Meltdowns, anthropomorphic puzzles, and other surprises at The Other Room's birthday party
I see Write Out Loud’s Julian Jordon was at The Castle pub on Manchester’s Oldham Street the other night doing a review - and blow me, I was in there the following evening, this time for a birthday party.
We were celebrating the seventh birthday of The Other Room, home of experimental poetry and it certainly lived up to its name. We started in near darkness after what the organisers called a “technical meltdown”.
If anything it added to the humour of the opening performance by affable but barbed American Lou Rowan on his first trip to the city. The adopted New Yorker was ready for any hiccups, after revealing that his trousers had fallen down at airport security. Reading in the gloom was no real problem for him and his wonderfully acerbic words from The Prelude and a short story called “L” were a great opening set. His barbed references to an early Bob Dylan advert for knickers (forget going electric in Manchester, this was Dylan’s real sell-out) were funny and seductively written and read.
Rowan has written a number of books and collections, particularly since giving up his career as an institutional investor. In 2003 he abandoned finance to write full-time and started the Golden Handcuffs Review, which he continues to edit. He says his informal education began in the Lower East Side of New York with artistic experiments in and around St. Mark’s church in the Bowery, and thanks the English department at Harvard University “for making the formal study of academic literature repugnant”.
The first half of the party was rounded off by JR Carpenter and Jerome Fletcher. Carpenter is a Canadian (now living in Devon) artist, writer, researcher, and performer who says she is “a maker of maps, zines, books, poetry, short fiction, long fiction, non-fiction, and non-linear, intertextual, hypermedia, and computer-generated narratives”.
Fletcher’s bio says he was born in London, educated by French nuns, minor public school and Oxford. He has worked as a landscape gardener, eel catcher, real tennis professional and writer before teaching performance writing at Dartington College of Arts. He is now associate professor of performance writing at Falmouth University.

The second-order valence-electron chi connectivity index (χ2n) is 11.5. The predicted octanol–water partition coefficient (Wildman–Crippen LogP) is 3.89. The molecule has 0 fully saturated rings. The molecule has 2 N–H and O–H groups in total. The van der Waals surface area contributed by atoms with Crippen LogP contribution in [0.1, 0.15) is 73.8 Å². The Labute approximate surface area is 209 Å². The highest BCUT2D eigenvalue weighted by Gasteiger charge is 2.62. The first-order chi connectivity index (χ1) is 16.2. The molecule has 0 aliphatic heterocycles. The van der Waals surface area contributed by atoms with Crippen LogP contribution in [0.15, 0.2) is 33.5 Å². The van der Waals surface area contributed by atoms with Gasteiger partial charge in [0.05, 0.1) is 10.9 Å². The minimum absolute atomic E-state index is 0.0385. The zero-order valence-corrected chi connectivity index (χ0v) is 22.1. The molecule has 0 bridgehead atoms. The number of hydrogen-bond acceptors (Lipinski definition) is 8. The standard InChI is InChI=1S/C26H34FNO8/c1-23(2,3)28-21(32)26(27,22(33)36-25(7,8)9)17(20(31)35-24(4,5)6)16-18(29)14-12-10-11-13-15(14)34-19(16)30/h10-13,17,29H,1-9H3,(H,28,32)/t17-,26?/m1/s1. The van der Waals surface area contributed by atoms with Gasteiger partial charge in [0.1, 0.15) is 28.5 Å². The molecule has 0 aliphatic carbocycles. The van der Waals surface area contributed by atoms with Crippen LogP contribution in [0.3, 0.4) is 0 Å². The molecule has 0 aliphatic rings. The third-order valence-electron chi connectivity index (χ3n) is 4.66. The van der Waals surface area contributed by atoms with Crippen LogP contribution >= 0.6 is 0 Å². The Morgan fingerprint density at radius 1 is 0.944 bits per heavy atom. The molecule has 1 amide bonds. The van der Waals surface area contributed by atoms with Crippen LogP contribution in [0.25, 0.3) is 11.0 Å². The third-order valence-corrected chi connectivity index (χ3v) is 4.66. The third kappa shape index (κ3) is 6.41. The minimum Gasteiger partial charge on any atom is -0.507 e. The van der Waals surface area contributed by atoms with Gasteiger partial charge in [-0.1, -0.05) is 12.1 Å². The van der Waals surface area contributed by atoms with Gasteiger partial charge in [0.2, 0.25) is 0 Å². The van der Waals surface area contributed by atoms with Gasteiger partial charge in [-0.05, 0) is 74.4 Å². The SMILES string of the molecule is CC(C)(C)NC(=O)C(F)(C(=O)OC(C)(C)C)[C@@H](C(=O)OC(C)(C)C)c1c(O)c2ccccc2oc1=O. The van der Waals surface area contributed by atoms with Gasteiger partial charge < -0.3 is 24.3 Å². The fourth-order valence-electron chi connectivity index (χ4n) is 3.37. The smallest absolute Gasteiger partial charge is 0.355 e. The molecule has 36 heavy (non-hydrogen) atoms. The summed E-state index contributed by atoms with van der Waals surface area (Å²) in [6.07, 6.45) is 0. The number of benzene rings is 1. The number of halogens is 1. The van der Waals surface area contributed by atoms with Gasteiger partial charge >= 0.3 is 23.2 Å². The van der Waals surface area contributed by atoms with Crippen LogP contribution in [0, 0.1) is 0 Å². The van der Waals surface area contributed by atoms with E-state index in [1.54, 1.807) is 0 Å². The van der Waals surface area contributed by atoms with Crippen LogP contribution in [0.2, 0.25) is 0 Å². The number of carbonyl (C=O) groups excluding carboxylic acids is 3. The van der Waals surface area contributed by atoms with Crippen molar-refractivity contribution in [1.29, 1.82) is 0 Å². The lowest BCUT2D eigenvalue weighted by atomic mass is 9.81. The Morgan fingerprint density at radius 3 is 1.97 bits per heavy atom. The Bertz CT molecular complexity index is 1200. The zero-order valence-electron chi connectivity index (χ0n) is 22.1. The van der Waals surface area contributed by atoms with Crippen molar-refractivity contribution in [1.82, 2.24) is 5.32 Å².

So far, so good – I didn’t know what to expect but at the end I was still baffled. They combined voices in ‘The Fetch’, a tale about a wraith/doppelganger that is a prelude to death but also refers to the fetch-and-execute basic operation cycle of a computer. It was haunting, baffling and intriguing with the words up on screen and to be honest I wasn’t sure what I felt about it. At the end a man behind me simply breathed “wow” and someone next to me said it was more like music.
Carpenter went on to perform, with Fletcher, ‘etheric ocean’, a more complex, visually intriguing piece incorporating water and sound and telegraphy which I found more difficult but ultimately more satisfying. I clearly need to work on this challenging art form.
Mark Greenwood, pictured, opened the second half with an infectious set. The Newcastle-born, Liverpool-based performance artist/writer uses “indefinite durational practice and minimal actions as art forms” and is interested in “anthropomorphic puzzles and inter-textual folds”. I was fearing the worst but his piece inspired by a young prog-rock band, one of his “pigeon poems’ and two others sparked by an exhibition about polar explorer Shackleton were stunning. His work based on the commentary to the Mayweather-Hatton boxing match was outstanding, one of the night’s best moments for me.
Write Out Loud’s Greg Freeman had already suggested that I would enjoy Sophie Herxheimer, the London painter and poet, and he was right. How could you not look forward to hearing someone who says in her biography: “Sophie has illustrated five fairytale collections; created a 300-metre tablecloth to run the length of Southwark bridge, featuring hand-printed food stories from a thousand Londoners; made a lifesize concrete poem in the shape of Mrs Beeton sited next to her grave; and a pie big enough for seven drama students to jump out of singing, on the lawn of an old people’s home”?
She read some poems in memory of her grandmother, both written and read in cod-German that makes them both touching and funny. Her latest project took her out of her London comfort zone into a forest for The Listening Forest project, collecting stories and experiences from woodland near Corby. She even dressed for the party in a black satin evening gown and finished with a request from her tiny but delightful Ghost Hotel collection about women poets. Wonderful.
How to top that? The Other Room brought in improvising voice artist Steve Boyland. I had never heard anything quite like it. He works in the field of improvised music, visual and sound art often inspired by spaces in galleries, working solo or in collaboration with similar artists and poets. His spontaneous outpouring of vocal gymnastics incorporated light and shade, great tones and colossal technique. I picked up elements of Peruvian soprano Yma Sumac, Russian chorales, guttural Japanese barks, buzzing wasps and much more. Everyone will have heard different things. Everyone was stunned.
So,a night of two halves for me and the second was the scorcher. But that’s The Other Room for you – you always get a surprise and you always find something else to love. Happy birthday and here’s to the next year. (And try to pick up the anthology of last year’s performances for a taste of what goes on there.)